The Fundamentals of Expected Deficit in Palladium Market
Palladium is a lustrous, silvery-white metal that, as a result of its rarity and value is characterized as precious. Palladium is increasingly used in a wide variety of important environmentally-related technologies, which are expected to grow in demand as the world develops and further embraces efforts geared at increasing sustainability. The manufacture of automobile catalytic converters continues to be the primary use for palladium, with this application accounting for approximately 65% of estimated global demand in 2011, according to Johnson Matthey.
Palladium prices have increased significantly over the past few decades as a result of rising industrial demand for use for numerous purposes, including within everyday electronics and in catalytic converters in the car industry. Palladium was as star performer in 2010, with prices nearly doubling. In 2011, Palladium metal price held relatively steady for the first 8 months, during which time it averaged $776 per ounce. The price volatility in the last four months of 2011 was significant, with palladium falling 16% to average $650 for the last four months of 2011.
Today, two key elements are particularly influential on palladium price performance: loose monetary & fiscal policy and rapid economy development. Prior to the year 2000, industry demand was the most important factor affecting the palladium price. Stimulated by the IT industry bubble, palladium use increased by 9.5 times in in the latter half of the 1990's.
In more recent years, however, the palladium price trend was affected more by macro economy impact, leading the price rising faster than industry demand growth. It seems that there are two factors currently boosting the palladium price 1) inflation and the negative real interested rate in US; 2) the loose momentary and fiscal policy implemented by US government for the past decade.
The consistent growth in palladium in recent years is being driven by several factors:
1. Growth in the Chinese automobile market is forecasted to lead the industry as a whole and become the new driver for palladium demand. Car sales in China rose 4.5 percent in March from the year before as automakers cut prices to counter slack demand in early of 2012, according to China Association of Automobile Manufacturers. In the long term, the growth rate of vehicle sales in China will be in line with Chinese GDP growth, which is expected to be 8.2% in 2012 according to the World Bank.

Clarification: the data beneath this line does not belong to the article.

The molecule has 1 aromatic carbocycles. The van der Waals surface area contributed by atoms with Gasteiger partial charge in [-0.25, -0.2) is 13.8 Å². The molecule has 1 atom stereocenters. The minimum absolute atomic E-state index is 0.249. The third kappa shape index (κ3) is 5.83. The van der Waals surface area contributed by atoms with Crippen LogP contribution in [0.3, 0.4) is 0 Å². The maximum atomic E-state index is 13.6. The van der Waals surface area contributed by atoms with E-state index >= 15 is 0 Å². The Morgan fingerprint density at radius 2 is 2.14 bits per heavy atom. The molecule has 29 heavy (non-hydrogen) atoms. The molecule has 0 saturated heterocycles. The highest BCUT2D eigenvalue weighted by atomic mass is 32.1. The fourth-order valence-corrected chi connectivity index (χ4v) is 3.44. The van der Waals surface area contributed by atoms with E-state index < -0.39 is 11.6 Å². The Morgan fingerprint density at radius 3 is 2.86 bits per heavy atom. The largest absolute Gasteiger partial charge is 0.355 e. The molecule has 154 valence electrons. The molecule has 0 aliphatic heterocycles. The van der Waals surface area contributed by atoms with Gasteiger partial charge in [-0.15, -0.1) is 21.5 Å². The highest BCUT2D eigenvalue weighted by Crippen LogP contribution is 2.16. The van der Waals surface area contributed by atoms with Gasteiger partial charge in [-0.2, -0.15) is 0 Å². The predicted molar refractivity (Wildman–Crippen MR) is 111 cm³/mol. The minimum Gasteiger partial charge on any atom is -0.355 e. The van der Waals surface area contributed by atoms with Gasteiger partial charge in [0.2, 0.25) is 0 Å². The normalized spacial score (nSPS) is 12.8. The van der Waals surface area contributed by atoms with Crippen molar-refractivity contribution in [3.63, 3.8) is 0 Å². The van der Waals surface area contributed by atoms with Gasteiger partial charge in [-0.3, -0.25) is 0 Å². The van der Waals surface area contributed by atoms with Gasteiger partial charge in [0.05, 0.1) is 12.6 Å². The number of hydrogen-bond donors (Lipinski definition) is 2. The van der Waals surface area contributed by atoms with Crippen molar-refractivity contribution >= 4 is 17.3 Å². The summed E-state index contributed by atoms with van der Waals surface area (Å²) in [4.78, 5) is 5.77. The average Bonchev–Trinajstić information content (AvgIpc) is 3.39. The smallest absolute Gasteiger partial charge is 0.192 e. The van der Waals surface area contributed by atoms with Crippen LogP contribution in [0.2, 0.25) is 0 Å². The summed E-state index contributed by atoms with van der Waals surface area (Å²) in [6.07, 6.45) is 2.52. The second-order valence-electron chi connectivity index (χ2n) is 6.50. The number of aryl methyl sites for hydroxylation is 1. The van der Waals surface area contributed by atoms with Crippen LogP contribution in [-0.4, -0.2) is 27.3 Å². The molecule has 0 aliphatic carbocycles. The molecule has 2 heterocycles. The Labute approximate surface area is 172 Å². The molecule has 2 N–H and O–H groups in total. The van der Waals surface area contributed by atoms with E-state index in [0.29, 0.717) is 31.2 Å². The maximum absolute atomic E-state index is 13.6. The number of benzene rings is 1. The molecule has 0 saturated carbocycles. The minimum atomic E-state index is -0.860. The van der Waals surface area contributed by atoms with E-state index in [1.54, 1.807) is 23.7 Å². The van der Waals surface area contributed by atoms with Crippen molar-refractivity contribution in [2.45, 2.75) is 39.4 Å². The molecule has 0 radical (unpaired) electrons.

2. Emission standards are tightening globally, advancing to a higher level of environmental standards that will result in heavier loading of palladium for auto catalysts.
3. Increasingly, palladium has gone into diesel auto-catalysts as a substitute for platinum. As a result of the price difference between the two precious metals and the technological improvement for palladium's use in diesel catalytic converters, up to 25% palladium can be substituted for platinum and even more in some applications, according to Johnson Matthey.
4. ETF investment demand is expected to increase for palladium. The size of palladium ETFs is much smaller than gold and silver, both of which have millennia of history as currency. There is always an inherent risk in the creation of new ETFs, particularly those based on relatively small commodity markets like PGMs. Nevertheless, if other market factors remain constant, we would expect that this trend will reverse as the market recognizes the longer-term supply and demand fundamentals of the palladium market.
The largest PGM deposits resource are found primarily in South Africa and Russia, which in total accounts for 75% of global platinum resource , according to Investec Securities Research.
The three main sources of palladium supply are 1) mine production 2) secondary recovery and 3) Russian stockpile sales. According to Johnson Matthey, in 2011, mine production is expected to yield approximately 6.67 million ounces of palladium, with, 2.2 million ounces coming from secondary recovery and a further 0.75 million ounces from Russian stockpile sales.
Major Palladium supplier by countries
Russia is the largest producer of palladium in the world and the second largest platinum producer. Most PGM production comes from Norilsk and is a by-product of nickel mining. Russian PGM output is constrained by the economics of nickel and by some environmental problems for Norilsk.